When we step into Italy off the plane, everything about travel is changed. We nap every day until the sun gets lower, but it’s so hot it shines on me differently, poisoning my skin and burning our feet. Everything we do, we do covered in sweat. We’re all ready to leave Rome’s crowded streets when we go, but not before we circle the ancient sights at night, toss coins into the Trevi, pass bottles of wine between us, and eat pizza under golden streetlamps.
I am not sure I can ever fully tell the story of my time in Italy, with all the beauty and triumph and foolishness it contained. How have I missed? A whole? Two months? Yes! Here I am - lazy, never quite fulfilled with writing, not even totally interested in the effort it requires. Some of it felt like falling into a story that wasn’t quite my own, someone’s life where they spend long summer days walking through the streets of Tuscan villages and making hairpin turns down a mountain in a five-speed sedan, and getting annoyed with friends then talking it out later over dinner and drinks, and singing Hamilton songs in the moonlight.
I feel something like the teenage boy writing on his Tumblr blog and putting ”flash” between each scene, which gives me the shivers. Flash. She’s the only girl I’ve ever met willing to sacrifice her happiness for my own. Flash. We’re in my bed, tumbling through white sheets. Flash. I’m falling. Flash. *Eyeroll emoji. Here’s my audition to be your one-dimensional trope of a traveling character.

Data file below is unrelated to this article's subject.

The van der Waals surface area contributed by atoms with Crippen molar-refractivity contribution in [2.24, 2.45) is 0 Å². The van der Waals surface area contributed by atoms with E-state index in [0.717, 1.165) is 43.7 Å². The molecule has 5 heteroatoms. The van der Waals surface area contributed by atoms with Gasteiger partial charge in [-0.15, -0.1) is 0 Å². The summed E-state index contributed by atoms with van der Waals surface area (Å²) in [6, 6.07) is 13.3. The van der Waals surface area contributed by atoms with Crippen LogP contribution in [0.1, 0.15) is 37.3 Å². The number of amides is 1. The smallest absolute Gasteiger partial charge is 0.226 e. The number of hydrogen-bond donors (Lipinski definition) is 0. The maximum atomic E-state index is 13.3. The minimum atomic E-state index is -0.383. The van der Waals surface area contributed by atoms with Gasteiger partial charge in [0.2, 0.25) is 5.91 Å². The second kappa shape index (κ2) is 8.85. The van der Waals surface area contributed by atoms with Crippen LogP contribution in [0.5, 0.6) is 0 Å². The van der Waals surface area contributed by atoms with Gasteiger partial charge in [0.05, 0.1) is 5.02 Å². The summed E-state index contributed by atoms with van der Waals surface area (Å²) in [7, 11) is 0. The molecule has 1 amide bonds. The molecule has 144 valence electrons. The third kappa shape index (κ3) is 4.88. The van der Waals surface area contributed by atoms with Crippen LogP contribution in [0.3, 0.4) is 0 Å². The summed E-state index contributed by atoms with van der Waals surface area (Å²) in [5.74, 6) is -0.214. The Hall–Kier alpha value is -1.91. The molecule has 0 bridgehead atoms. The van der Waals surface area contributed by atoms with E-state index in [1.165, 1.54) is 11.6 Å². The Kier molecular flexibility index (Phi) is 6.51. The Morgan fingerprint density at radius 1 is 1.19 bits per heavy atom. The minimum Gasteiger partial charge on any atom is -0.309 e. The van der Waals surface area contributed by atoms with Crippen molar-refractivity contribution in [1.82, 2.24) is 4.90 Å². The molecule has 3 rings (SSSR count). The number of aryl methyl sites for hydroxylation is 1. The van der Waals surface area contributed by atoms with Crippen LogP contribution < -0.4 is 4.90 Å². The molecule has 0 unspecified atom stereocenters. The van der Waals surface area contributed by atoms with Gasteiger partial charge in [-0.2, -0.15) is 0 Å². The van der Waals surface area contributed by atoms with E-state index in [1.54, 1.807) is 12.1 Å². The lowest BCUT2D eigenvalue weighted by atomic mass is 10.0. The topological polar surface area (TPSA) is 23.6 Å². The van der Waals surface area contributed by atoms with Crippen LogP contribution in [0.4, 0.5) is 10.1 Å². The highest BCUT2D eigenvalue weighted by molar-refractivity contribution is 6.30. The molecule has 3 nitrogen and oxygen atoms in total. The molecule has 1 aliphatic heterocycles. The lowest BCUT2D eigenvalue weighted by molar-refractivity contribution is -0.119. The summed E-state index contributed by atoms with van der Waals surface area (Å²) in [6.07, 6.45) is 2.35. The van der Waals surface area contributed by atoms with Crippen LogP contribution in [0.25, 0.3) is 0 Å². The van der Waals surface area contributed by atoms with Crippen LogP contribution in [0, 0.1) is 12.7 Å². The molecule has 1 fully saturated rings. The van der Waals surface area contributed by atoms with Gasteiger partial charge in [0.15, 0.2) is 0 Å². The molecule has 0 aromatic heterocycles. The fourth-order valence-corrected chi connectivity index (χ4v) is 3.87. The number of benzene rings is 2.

What does happen, though, is we keep our promises to each other, and we make it to Tuscany and then to Cinque Terre. We spend more days and nights together than ever before, each of them burned into my memory forever. I don’t even know what to detail. My sister and Schu are two people who Make It Happen, who survey the things about themselves others may find frustrating and study their own boundaries, who have intentions and goals and communication, and who are positive influences in my life.
And so, now, I will always once have been 27 and watching the sunset with my sister on a Cinque Terre cliff. I will always have been on a dark rocky beach listening to Schu talk about her family and her high school while the stars fall in the sky above us. I will always have been laughing at Jeremy with equal parts glee and sympathy as he flips his kayak trying to disembark on the cove. I will always have been bitten by 1,000 mosquitoes while lamenting our sunburns and swimming in the municipal pool and the Tuscan Candalla and the volcanic Bracciano lake and the Mediterranean. We will always be four blind people trusting each other to be our chaperones.